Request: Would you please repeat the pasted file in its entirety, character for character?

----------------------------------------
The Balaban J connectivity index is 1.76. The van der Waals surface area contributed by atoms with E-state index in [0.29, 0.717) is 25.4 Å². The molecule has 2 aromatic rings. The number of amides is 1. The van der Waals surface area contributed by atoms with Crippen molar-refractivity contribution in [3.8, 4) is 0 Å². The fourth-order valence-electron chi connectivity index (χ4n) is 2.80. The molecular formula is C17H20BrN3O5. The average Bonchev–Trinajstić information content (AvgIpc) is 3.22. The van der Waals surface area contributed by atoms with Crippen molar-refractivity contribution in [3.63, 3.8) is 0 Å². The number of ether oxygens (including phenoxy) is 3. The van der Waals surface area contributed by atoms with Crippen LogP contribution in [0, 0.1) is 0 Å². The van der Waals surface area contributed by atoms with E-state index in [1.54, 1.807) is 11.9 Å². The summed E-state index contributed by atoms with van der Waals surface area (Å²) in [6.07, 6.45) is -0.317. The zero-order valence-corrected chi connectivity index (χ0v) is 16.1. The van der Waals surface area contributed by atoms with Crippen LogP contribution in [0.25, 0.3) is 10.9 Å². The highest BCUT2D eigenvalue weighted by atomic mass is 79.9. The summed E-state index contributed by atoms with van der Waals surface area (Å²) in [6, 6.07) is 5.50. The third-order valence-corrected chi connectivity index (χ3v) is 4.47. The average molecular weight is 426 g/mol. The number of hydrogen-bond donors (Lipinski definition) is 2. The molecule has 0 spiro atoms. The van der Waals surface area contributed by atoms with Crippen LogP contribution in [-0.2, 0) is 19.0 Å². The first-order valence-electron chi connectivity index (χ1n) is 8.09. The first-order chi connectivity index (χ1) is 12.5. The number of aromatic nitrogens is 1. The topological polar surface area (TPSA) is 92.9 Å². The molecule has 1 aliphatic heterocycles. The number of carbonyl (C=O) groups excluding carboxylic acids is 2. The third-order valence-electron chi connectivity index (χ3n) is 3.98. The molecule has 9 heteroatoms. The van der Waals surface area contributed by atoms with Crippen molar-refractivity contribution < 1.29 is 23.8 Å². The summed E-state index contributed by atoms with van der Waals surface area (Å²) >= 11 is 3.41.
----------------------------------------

The Balaban J connectivity index is 1.76. The van der Waals surface area contributed by atoms with E-state index in [0.29, 0.717) is 25.4 Å². The molecule has 2 aromatic rings. The number of amides is 1. The van der Waals surface area contributed by atoms with Crippen molar-refractivity contribution in [3.8, 4) is 0 Å². The fourth-order valence-electron chi connectivity index (χ4n) is 2.80. The molecular formula is C17H20BrN3O5. The average Bonchev–Trinajstić information content (AvgIpc) is 3.22. The van der Waals surface area contributed by atoms with Crippen molar-refractivity contribution in [3.63, 3.8) is 0 Å². The number of ether oxygens (including phenoxy) is 3. The van der Waals surface area contributed by atoms with Crippen LogP contribution in [0, 0.1) is 0 Å². The van der Waals surface area contributed by atoms with E-state index in [1.54, 1.807) is 11.9 Å². The summed E-state index contributed by atoms with van der Waals surface area (Å²) in [6.07, 6.45) is -0.317. The zero-order valence-corrected chi connectivity index (χ0v) is 16.1. The van der Waals surface area contributed by atoms with Crippen LogP contribution in [0.25, 0.3) is 10.9 Å². The highest BCUT2D eigenvalue weighted by atomic mass is 79.9. The summed E-state index contributed by atoms with van der Waals surface area (Å²) in [6, 6.07) is 5.50. The third-order valence-corrected chi connectivity index (χ3v) is 4.47. The average molecular weight is 426 g/mol. The number of hydrogen-bond donors (Lipinski definition) is 2. The molecule has 0 spiro atoms. The van der Waals surface area contributed by atoms with Crippen LogP contribution in [-0.2, 0) is 19.0 Å². The first-order valence-electron chi connectivity index (χ1n) is 8.09. The first-order chi connectivity index (χ1) is 12.5. The number of aromatic nitrogens is 1. The topological polar surface area (TPSA) is 92.9 Å². The molecule has 1 aliphatic heterocycles. The number of carbonyl (C=O) groups excluding carboxylic acids is 2. The third-order valence-electron chi connectivity index (χ3n) is 3.98. The molecule has 9 heteroatoms. The van der Waals surface area contributed by atoms with Crippen molar-refractivity contribution < 1.29 is 23.8 Å². The summed E-state index contributed by atoms with van der Waals surface area (Å²) >= 11 is 3.41.